“A veritable feast of good writing and original thinking . . . Like the well-made meal, it’s carefully sequenced to document tradition as well as innovation, history as well as the surprisingly new.”
—Tom Rankin, director of the Center for Documentary Studies at Duke University
"Southern food has become high profile, but there is not a better book than Cornbread Nation 6 to understand its appeal. From family tables to city restaurants, from Cajuns to Texans to Geechee girls, from slave food to contemporary ethnic offerings, this book offers engaging and informed stories of the diversity of southern foodways. A book that gives food voices from Frederick Douglass to Wendell Berry (by way of Michael Pollan) should be consumed with gusto. Pour a beverage, whether bourbon or Cheerwine, and sit down with this book on the porch. The light will shine."
“Not all for the serious, scholarly or scientific . . . Cornbread Nation 6 also brings humor and humanity to what could ultimately be the best on-going collection of food writing in America today.”
"Reading is a pleasure that most of us wish we could do more often, if only time and energy would allow it. Reading about food is an even more exquisite treat for some; if the focus happens to be Southern food, well, that's simply icing on the cake. Luckily, for those who appreciate all that the world of Southern food entails, there's Cornbread Nation. . . . [Brett Anderson] has created a compilation that will literally make the reader salivate."
—Roni K. Devlin, Shelf Awareness
"I've hardly put the volume down."
—Andre Gallant, Athens Banner-Herald
"Southern cuisine is a moving target unwilling to lie still for even the discriminating palates of Southern food writers. But thankfully, those folks are still out there, cheering, challenging and chewing on everything that Southern food has come to represent. Their stories come together in Cornbread Nation 6. . . . [I]t gives a revealing and insightful look at [Southern cuisine's] evolution."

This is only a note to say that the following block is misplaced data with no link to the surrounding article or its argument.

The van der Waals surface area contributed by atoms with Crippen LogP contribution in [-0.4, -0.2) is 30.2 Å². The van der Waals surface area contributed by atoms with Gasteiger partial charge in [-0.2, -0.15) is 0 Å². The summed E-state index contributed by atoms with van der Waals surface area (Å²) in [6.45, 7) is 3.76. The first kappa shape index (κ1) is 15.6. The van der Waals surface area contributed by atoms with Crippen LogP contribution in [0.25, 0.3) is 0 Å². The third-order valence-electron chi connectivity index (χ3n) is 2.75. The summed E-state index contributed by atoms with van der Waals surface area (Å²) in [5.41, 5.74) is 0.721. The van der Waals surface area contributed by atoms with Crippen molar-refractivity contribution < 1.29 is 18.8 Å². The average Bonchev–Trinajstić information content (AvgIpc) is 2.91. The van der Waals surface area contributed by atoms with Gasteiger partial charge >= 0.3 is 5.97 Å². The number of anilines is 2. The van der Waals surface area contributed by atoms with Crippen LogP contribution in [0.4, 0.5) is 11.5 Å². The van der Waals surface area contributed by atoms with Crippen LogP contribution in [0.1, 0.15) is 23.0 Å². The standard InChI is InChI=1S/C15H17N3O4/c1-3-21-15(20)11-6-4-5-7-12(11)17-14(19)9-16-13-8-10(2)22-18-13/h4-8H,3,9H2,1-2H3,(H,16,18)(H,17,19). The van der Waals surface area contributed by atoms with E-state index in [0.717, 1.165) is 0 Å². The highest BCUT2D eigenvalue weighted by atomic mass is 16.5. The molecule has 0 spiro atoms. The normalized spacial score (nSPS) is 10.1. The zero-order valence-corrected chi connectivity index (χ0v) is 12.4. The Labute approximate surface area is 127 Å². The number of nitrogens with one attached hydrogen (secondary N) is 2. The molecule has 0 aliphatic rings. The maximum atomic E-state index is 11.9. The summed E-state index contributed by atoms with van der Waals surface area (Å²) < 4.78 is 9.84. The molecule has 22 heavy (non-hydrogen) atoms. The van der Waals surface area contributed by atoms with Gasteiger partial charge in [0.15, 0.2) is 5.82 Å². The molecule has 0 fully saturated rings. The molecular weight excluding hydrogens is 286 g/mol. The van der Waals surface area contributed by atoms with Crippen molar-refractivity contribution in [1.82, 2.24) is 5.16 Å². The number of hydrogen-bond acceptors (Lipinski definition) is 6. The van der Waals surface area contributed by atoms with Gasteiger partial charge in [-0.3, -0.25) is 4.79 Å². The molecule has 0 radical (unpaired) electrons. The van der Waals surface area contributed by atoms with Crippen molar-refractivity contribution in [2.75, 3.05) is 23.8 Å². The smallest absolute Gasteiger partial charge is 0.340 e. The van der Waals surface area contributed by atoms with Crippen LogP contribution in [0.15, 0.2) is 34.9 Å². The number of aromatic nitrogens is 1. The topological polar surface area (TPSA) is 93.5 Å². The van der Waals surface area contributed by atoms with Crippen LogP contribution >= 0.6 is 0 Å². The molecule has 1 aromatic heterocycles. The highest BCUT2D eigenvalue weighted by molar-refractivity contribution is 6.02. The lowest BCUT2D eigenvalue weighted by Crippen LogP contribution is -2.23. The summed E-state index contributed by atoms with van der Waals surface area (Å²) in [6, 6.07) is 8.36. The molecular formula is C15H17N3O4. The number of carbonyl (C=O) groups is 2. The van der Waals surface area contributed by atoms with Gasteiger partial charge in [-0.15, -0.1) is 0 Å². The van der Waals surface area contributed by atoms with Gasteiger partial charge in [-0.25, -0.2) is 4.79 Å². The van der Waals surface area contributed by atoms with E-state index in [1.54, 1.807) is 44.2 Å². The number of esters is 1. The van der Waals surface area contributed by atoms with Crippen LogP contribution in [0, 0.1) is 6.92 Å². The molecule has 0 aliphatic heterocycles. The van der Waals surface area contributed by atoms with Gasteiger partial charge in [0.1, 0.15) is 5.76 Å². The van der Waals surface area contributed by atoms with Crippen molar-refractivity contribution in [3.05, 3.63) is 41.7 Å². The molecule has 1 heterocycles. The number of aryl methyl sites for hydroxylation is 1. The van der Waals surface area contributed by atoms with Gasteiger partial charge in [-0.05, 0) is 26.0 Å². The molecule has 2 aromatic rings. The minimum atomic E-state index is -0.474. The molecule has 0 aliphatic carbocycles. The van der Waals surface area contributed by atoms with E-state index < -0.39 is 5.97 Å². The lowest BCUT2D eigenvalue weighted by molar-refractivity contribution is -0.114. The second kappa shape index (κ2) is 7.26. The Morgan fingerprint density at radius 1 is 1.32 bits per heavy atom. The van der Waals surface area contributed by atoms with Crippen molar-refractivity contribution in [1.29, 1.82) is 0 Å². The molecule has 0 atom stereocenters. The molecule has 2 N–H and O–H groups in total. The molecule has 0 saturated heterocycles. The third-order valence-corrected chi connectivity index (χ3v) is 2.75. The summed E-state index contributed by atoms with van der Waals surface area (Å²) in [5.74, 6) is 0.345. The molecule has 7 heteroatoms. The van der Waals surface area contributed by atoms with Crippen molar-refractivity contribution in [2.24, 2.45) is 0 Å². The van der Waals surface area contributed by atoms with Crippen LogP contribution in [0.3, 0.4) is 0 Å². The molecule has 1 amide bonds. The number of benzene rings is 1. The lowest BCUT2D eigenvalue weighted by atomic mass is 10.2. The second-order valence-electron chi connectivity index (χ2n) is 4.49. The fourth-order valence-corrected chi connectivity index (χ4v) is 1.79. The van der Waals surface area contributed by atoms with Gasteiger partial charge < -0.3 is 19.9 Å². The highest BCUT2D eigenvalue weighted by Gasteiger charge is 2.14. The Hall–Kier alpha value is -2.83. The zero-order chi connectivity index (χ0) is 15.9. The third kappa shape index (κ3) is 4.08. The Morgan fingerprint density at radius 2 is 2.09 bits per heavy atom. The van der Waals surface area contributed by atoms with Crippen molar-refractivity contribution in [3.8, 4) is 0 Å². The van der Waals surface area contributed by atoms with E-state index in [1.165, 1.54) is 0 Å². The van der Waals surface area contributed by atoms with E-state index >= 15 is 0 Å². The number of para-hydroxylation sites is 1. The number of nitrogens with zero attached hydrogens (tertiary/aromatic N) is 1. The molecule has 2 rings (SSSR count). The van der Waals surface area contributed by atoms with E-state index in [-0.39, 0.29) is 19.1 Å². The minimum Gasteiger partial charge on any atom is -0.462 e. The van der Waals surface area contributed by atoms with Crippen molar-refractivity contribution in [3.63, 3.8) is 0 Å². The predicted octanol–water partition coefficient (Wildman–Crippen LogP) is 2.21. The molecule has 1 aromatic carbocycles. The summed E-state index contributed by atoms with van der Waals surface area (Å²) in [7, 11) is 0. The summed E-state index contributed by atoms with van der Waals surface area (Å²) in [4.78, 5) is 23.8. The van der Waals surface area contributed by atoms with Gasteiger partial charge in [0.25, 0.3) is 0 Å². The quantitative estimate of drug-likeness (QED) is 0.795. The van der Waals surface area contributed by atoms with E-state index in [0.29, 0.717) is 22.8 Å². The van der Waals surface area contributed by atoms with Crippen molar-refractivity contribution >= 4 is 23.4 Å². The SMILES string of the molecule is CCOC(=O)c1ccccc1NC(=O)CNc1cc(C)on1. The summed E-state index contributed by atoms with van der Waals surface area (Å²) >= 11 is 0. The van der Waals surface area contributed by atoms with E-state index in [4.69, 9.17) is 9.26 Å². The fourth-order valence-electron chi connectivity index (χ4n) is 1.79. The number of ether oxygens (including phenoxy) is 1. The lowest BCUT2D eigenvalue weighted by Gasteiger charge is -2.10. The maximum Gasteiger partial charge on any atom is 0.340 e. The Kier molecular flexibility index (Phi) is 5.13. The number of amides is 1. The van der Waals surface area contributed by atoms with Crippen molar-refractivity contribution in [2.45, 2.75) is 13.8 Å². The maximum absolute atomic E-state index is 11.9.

—Nedra Rhone, Atlanta Journal-Constitution
The hungrily awaited sixth volume in the Cornbread Nation series tells the story of the American South—circa now—through the prism of its food and the people who grow, make, serve, and eat it. The modern South serves up a groaning board of international cuisines virtually unknown to previous generations of Southerners, notes Brett Anderson in his introduction. Southern food, like the increasingly globalized South, shows an open and cosmopolitan attitude toward ethnic diversity. But fully appreciating Southern food still requires fluency with the region's history, warts and all. The essays, memoirs, poetry, and profiles in this book are informed by that fluency, revealing topics and people traditional as well as avant garde, down home as well as urbane.
The book is organized into six chapters: "Menu Items" shares ruminations on iconic dishes; "Messing with Mother Nature" looks at the relationship between food and the natural environment; "Southern Characters" profiles an eclectic mix of food notables; "Southern Drinkways" distills libations, hard and soft; "Identity in Motion" examines change in the Southern food world; and "The Global South" leaves readers with some final thoughts on the cross-cultural influences wafting from the Southern kitchen. Gathered here are enough prominent food writers to muster the liveliest of dinner parties: Molly O'Neill, Calvin Trillin, Michael Pollan, Kim Severson, Martha Foose, Jessica Harris, Bill Addison, Matt and Ted Lee, and Lolis Eric Elie, among others. Two classic pieces—Frederick Douglass's account of the sustenance of slaves and Edward Behr's 1995 profile of Cajun cook Eula Mae Doré—are included. A photo essay on the Collins Oyster Company family of Louisiana rounds out Cornbread Nation 6.
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